17. Thank you for doing those Videos. You are really explaining it in a manner that everyone can understand politics and the cause of a crisis. Please keep on going!

  18. is it just me or in almost every country which has a peoples party g.g African countries, Pakistan , Spain and so on they are usually shit for the country

  19. The growth of Spain is based on the slashing of public services and the cutting of salaries to ridicule levels. A big number of young employees now jump from one work to another, all lasting few months, for a monthly check of 800 euros or even less.

  20. Could we perhaps have this video reuploaded with decent audio? I truly could not finish this video because of the hissing.

  21. Do you hate the Spanish buddy? You tune wasn't friendly at all, borderline disrespectful. Also investors interest# people interest, the whole system is garbage everywhere.

  22. I'd love to finish watching your video if the audio quality and the loud "epic" transition sound effects and music weren't such a big "fuck you" to my ears. This is not the first time you guys did this to our ears.

  23. Bullshit. Spain is one of the most filthy countries I've ever visited. Garbage is literally everywhere exept hotel zones in continental spain despite the fact that recycling bins are also everywhere. ( I was in Granada, Alicante and Torrevieja)

  24. Ah, so I have to feed the spanish retards because they cannot fix their shit instead of feeding my own family. Kick these south assholes out of EU. Back to Africa Union, where they belong.

  25. The latest wonderful problem for Spain, France and Italy is that their banks have loaned Turkey's businesses 190 billion euros and now the Turkish lira has tanked they can't pay it back. They can't even afford the interest on those loans so they attempt what is called 'restructuring' of the loans, which means 'We can't pay you so you had better give us some better terms – or cancel them completely'.

  26. Very shallow and often wrong analysis, had a feeling that most of the videos on this channel were bulshit, but didn't have the proper knowdledge to be sure until this one.

  27. Could you do one video on the recent ouster of Malcolm Turnbull and politics of climate change in Australia?

  28. The coming bailout may be the foundation for future sense in finance. However, the elite will need some shifting. Spain will be forced to make internal reforms. Perhaps that cretin leading Turkey will be a blessing in the long-term?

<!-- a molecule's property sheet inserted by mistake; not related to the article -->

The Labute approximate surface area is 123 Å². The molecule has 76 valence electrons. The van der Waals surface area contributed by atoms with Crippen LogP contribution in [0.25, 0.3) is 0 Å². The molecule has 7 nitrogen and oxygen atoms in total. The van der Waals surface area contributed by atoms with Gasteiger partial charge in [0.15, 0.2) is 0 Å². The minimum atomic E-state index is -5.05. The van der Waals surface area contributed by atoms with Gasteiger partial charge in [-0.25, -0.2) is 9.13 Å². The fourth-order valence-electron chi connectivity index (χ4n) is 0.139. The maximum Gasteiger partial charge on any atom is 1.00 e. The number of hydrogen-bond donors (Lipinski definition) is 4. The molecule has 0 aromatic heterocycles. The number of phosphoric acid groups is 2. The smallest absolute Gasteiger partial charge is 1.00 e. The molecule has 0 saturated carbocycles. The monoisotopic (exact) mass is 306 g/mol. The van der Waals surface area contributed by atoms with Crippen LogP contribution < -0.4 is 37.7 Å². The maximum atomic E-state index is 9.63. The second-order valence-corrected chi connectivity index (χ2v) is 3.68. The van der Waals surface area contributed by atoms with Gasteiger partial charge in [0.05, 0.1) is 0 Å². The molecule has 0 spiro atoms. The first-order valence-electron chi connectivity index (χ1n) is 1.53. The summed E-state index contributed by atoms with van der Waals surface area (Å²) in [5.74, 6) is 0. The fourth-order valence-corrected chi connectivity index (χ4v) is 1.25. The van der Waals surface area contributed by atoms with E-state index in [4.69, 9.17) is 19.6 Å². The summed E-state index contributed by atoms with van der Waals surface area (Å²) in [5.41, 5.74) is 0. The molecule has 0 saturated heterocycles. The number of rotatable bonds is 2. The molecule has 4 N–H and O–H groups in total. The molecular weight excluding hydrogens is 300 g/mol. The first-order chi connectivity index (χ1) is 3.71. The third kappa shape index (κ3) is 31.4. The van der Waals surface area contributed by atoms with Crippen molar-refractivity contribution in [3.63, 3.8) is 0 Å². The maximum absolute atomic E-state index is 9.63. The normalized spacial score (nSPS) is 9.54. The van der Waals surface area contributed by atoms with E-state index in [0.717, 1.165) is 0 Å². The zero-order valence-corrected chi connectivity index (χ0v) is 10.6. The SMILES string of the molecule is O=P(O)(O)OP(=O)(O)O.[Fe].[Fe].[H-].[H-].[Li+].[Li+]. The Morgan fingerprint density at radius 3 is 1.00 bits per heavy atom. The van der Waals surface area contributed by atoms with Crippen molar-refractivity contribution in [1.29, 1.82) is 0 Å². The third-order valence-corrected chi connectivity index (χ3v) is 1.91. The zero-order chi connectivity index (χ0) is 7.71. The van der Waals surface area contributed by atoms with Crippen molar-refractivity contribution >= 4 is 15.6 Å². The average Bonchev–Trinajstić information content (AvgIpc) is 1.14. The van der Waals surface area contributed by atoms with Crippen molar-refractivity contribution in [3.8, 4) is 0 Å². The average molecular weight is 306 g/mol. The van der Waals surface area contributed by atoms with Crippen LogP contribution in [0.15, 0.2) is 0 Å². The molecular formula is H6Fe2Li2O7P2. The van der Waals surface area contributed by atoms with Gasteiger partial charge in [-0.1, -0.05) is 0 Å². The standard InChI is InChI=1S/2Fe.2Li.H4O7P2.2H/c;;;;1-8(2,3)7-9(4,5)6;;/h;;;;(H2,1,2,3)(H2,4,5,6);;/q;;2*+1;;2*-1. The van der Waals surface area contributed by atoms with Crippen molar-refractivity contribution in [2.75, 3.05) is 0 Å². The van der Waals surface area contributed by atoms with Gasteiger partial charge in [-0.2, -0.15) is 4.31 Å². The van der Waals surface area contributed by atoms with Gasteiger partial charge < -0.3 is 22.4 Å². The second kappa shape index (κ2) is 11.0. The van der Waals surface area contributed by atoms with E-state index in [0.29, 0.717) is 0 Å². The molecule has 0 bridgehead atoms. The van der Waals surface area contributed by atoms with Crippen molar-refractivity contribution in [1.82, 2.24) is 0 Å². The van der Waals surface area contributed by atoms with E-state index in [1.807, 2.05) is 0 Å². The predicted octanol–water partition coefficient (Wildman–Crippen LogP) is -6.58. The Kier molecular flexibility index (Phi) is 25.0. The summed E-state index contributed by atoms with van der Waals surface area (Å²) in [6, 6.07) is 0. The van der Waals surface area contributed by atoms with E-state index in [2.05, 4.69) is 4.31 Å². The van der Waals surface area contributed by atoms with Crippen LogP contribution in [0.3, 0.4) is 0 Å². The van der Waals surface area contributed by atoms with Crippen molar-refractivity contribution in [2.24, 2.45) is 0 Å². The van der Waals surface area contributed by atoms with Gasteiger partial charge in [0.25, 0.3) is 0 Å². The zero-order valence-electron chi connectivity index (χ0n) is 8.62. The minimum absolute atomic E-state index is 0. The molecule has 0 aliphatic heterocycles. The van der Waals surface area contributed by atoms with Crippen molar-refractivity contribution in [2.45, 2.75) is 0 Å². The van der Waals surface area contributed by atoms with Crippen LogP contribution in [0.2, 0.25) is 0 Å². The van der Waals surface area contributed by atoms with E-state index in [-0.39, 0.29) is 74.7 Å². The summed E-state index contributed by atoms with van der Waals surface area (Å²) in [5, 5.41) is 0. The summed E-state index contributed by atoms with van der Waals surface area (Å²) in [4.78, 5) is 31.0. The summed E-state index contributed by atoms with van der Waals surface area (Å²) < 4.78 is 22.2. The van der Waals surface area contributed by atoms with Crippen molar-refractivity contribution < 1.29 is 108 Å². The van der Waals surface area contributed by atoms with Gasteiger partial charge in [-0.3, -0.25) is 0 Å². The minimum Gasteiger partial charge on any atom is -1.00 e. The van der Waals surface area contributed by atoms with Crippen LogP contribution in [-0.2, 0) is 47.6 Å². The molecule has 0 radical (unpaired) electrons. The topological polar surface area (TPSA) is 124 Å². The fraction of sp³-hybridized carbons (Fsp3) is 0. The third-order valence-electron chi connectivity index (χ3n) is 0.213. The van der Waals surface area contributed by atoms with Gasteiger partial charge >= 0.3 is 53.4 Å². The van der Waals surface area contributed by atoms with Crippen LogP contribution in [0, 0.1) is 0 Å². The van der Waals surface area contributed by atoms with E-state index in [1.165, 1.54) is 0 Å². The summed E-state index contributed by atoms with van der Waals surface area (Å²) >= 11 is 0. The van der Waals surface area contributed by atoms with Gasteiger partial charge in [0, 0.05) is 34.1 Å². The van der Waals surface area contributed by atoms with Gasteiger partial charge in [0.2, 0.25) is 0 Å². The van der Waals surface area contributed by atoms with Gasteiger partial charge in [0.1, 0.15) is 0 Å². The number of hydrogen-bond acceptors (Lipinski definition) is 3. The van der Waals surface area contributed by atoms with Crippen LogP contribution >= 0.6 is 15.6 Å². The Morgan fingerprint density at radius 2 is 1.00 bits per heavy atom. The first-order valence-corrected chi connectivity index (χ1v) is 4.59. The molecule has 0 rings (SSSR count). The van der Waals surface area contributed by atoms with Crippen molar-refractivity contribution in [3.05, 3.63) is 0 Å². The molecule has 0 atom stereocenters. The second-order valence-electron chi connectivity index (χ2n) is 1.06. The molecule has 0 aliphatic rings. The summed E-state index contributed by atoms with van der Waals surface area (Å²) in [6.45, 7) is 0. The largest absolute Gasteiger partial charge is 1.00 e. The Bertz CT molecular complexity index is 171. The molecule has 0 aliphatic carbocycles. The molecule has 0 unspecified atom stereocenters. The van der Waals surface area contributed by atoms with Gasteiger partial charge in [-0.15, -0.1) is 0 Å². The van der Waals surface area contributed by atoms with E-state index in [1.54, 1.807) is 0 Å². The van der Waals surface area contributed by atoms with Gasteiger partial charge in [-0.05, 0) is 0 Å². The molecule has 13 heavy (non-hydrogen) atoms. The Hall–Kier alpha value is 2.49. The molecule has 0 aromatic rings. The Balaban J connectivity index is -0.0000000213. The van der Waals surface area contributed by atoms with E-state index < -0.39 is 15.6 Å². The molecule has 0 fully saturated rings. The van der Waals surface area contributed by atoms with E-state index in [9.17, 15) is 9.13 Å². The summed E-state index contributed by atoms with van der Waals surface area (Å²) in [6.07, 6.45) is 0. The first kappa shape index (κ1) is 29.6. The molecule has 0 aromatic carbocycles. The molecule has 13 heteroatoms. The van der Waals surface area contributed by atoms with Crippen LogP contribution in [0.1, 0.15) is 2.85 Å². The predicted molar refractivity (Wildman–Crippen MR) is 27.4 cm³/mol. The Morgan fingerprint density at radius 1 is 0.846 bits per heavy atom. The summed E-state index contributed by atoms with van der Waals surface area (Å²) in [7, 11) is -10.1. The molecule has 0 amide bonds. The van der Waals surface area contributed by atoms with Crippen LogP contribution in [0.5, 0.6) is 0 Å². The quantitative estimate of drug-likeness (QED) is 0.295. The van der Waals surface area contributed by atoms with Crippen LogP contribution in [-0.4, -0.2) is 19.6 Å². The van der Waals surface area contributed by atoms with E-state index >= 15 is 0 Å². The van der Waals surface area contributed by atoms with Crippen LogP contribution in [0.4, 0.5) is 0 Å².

29. Rajoy should be getting out of jail for his role in the tanker Prestige disaster. It would have saved a lot of grief.

  30. I am personally from Spain, I am devastated with the corruption and tax rates of my beloved country. I have always been a Libertarian advocating for lower corporate taxes, and the power of the free market. We have now had our government replaced with a Democratic Socialist Workers Party which is already advocating for higher taxes. To conclude, my country is one that has a lot of work to be done, and I hope someday we learn from our mistakes and be the world superpower it once was.

  31. My god, how do u guys get such a bad quality audio sometimes? Seems so random. And this has been going on for a long time already. Please fix it

  32. Why is he talking about the 2012 crisis in 2018?… he is a bit negative about it isn't he. Is it because Spain is south and therefore bad economics by any means….

  33. This conservative party promised lower taxes and raised the taxes when they were one month in office. I was expecting an explanation why but you gave none? also no deregulation but there you again also gave no reason why this not have happened. Its a great video visualPolitik but I think this would gave some more insight.

  34. I´m from scandinavia and living in Spain and the ineffeciency of everything here is just on another level you can´t even imagine! But people don´t care, and thats the problem! Shit is gonna hit the fan here when the credit bubble bursts soon, i am happy i don´t own anything here it´s gonna be bad

  35. 3% deficit is measured to GDP, which is about 10% of deficit relative to the budget or to how much they collect in taxes.

  36. Woah Simon Whistle, pretty sure he is the face of youtube RIP you legend!
    Seems like spain is still stuffed, so is italy.

  37. How did Spain go from super power to having budget deficit to begin with? Is it just the age-old story of trade deficit slowly killing the local economy over time?

  38. Spain is till a mess, corrupt to the core. The employment rate given is false, it's more like 30-35%. they just chaged they way they account for the figures, mainly to meet EU expectations.

  39. I know this is late but it must be said……I have no bloody idea why he is saying 'Spainsh President' they have a Prime Minister…..like nearly every other parliamentary democracy (Canada, UK, Australia, Japan etc.)

  40. Yeah, the new government will make Spain sh***er than Mariano left the Government. Sánchez will do whatever it takes to keep in Spanish power…